By one count there were 104 Conservative MPs; another put it at 120 – twice the total number of Liberal Democrats in the House of Commons. Either way, it was standing room only in the Thatcher Room in Portcullis House last night, as much of the parliamentary Conservative party (and the odd hanger-on like me) met to discuss Britain’s way forward with the European Union. It represented the entire range of opinion in the party, from Europhiles to withdrawalists, discussing what has historically been the party’s most toxic issue. So what was remarkable was what they didn’t say. There were no attacks on parliamentary colleagues. No demands that we pull out now. There was no mention – not once – of the Second World War. But there was a real sense that we could be witnessing – just possibly – history in the making.
Under the chairmanship of George Eustice, there was a calm determination to take advantage of what everyone agreed was a “golden opportunity” presented by the euro crisis to renegotiate the UK’s relationship with the EU – with the aim of repatriating some powers. Contrary to media reports, the aim of the meeting was not to pressure the government into holding a referendum on pulling out of the EU – indeed, that was explicitly and repeatedly ruled out as a purpose of the new group. The government has very good reasons not to want to hold such a referendum – it would pull the coalition apart, it would stop the government doing any other policies, and the outcome would be very unpredictable.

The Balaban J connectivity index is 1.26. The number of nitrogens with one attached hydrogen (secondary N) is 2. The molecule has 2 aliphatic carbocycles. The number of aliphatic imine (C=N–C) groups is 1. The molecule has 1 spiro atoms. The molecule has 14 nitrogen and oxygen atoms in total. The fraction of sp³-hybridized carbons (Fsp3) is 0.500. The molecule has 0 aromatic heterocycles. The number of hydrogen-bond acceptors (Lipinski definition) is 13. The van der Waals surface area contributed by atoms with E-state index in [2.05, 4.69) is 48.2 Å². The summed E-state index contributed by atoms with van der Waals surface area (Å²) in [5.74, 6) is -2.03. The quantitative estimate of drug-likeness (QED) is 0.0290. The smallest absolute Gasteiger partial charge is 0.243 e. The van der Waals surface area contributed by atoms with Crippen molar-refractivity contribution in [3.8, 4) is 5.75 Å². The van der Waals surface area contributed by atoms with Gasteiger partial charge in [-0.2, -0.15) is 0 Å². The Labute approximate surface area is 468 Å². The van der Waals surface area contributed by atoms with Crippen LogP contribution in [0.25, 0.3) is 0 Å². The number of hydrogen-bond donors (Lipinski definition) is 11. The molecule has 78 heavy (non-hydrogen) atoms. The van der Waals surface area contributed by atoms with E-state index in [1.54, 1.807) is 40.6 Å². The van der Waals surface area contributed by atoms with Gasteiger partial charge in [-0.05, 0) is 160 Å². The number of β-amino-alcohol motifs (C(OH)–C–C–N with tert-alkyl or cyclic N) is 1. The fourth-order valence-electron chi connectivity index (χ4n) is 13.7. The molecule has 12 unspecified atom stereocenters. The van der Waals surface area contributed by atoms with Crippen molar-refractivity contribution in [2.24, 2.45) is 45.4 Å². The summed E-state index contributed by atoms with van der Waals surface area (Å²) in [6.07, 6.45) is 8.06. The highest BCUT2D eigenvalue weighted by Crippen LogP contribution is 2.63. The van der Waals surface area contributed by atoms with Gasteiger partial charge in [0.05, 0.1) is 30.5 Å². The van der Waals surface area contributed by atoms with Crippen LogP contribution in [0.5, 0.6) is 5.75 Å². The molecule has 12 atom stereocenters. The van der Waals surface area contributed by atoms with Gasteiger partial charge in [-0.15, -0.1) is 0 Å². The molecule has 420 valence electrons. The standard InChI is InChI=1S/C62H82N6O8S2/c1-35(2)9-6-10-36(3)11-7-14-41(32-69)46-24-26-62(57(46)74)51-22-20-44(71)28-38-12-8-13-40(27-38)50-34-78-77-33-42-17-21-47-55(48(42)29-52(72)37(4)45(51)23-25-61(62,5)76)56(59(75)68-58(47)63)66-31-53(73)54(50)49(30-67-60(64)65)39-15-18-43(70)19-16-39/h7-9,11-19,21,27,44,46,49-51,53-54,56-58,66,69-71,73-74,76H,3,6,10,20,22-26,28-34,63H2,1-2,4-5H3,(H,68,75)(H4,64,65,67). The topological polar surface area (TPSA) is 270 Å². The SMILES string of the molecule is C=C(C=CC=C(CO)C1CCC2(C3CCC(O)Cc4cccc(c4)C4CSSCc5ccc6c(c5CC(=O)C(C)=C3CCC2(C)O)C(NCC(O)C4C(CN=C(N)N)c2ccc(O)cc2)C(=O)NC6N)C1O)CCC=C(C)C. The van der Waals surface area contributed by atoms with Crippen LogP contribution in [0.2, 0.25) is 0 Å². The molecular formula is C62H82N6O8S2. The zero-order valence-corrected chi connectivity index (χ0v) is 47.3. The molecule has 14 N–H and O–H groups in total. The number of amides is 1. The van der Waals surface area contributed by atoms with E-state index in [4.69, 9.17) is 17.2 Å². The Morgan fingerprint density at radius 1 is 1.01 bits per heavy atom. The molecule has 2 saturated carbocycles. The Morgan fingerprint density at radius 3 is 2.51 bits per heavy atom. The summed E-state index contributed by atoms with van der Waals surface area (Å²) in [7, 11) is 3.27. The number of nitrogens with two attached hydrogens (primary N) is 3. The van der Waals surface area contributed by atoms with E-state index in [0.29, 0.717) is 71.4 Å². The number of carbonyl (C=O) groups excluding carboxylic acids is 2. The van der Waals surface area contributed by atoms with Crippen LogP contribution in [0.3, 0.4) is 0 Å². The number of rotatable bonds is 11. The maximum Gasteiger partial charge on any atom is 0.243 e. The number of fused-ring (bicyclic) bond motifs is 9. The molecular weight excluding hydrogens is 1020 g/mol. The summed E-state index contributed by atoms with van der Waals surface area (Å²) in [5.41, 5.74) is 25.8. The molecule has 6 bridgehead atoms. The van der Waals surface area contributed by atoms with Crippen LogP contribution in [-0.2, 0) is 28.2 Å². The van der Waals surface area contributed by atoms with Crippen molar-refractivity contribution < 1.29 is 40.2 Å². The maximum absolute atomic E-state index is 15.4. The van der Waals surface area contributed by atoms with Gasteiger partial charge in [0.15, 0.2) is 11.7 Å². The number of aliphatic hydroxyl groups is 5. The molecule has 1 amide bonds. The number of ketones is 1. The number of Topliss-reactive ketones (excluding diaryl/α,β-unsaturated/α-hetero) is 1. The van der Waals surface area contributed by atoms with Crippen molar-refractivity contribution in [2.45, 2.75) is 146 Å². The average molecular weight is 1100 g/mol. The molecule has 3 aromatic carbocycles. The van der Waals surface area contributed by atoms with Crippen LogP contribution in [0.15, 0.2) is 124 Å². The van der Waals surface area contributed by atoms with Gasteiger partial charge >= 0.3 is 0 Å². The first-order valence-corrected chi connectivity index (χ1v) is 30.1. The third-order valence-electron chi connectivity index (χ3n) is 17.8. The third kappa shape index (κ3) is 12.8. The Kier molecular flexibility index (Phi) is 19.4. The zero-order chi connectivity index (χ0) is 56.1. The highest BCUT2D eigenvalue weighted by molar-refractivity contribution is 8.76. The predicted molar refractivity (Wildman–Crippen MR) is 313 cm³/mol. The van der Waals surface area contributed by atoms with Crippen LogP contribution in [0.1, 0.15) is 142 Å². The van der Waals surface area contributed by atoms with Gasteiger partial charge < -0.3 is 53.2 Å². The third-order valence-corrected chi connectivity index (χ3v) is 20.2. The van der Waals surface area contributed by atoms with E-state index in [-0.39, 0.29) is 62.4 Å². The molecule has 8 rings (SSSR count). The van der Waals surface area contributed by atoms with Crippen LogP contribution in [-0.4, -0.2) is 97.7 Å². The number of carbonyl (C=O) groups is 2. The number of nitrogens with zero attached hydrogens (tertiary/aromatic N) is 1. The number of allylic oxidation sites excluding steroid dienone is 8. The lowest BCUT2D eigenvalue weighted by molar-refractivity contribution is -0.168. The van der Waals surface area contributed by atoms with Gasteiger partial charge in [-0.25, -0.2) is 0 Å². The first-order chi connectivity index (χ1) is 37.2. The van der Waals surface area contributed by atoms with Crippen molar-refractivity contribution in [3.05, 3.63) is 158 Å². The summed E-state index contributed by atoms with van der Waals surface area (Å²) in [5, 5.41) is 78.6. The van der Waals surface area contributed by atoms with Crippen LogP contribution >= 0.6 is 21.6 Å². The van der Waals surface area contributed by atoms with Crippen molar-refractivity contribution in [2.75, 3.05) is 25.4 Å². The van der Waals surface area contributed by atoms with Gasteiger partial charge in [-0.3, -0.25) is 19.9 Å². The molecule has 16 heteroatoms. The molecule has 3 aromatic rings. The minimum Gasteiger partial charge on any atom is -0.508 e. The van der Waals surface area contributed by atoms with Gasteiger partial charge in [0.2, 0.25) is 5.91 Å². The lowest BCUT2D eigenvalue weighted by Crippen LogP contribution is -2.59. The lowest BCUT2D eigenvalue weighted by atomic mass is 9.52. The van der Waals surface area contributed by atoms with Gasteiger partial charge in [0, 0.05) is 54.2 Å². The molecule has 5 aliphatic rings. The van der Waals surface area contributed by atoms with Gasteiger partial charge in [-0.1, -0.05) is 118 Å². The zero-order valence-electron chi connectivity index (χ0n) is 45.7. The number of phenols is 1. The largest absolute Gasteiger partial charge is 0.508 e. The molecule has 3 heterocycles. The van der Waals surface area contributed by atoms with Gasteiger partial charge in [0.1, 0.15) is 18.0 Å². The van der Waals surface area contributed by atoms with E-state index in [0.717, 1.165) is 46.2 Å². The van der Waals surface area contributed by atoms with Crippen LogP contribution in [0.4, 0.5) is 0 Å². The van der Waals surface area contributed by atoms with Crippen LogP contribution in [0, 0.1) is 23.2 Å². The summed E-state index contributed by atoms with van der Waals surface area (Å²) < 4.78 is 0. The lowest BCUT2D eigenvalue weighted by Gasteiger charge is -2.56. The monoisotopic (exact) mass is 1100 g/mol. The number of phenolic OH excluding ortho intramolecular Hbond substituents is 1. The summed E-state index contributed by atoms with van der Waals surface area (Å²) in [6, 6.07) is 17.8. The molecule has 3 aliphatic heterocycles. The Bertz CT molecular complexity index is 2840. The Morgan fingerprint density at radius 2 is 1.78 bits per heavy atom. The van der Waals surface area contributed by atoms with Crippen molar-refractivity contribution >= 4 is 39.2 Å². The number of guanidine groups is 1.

Instead, the purpose of the group was to reach political agreement, backed by in depth research, into exactly what powers the UK could repatriate, and in what way. It is not a rebellion against the government – William Hague gave MPs a green light to attend in his interview with the Times on Saturday. Rather, it is helping the government to develop a political consensus on the way forward. This was a meeting of Conservative MPs, but the aim is to reach out to Labour and Liberal Democrat MPs in a truly cross-party movement demanding European reform.
The determinedly mainstream, pragmatic nature of the meeting was the result of four realities:
- Firstly, that some of the more Eurosceptic elements of the party have in the past done themselves no favours when it comes to winning followers. Fellow MPs, and members of the public, have been alienated by harsh rhetoric and strong passions.
- The second is that progress will only made if the party is united across its more Europhile and eurosceptic elements, and reaches out to other political parties which hold a similar range of opinions – not least Labour. Otherwise, it just turns into an old “Conservatives split on Europe” story.
- Thirdly, the Conservatives are not alone in government – but in coalition with the Liberal Democrats, the most Europhile of parties, and nothing will be achieved unless we reach agreement with them.
- Finally, we will only get what we want in Brussels if we form meaningful alliances with other European countries, and we won’t get that if we sound like we’re trying to pull the whole house down. Rather, we have to show it is about making the EU work better.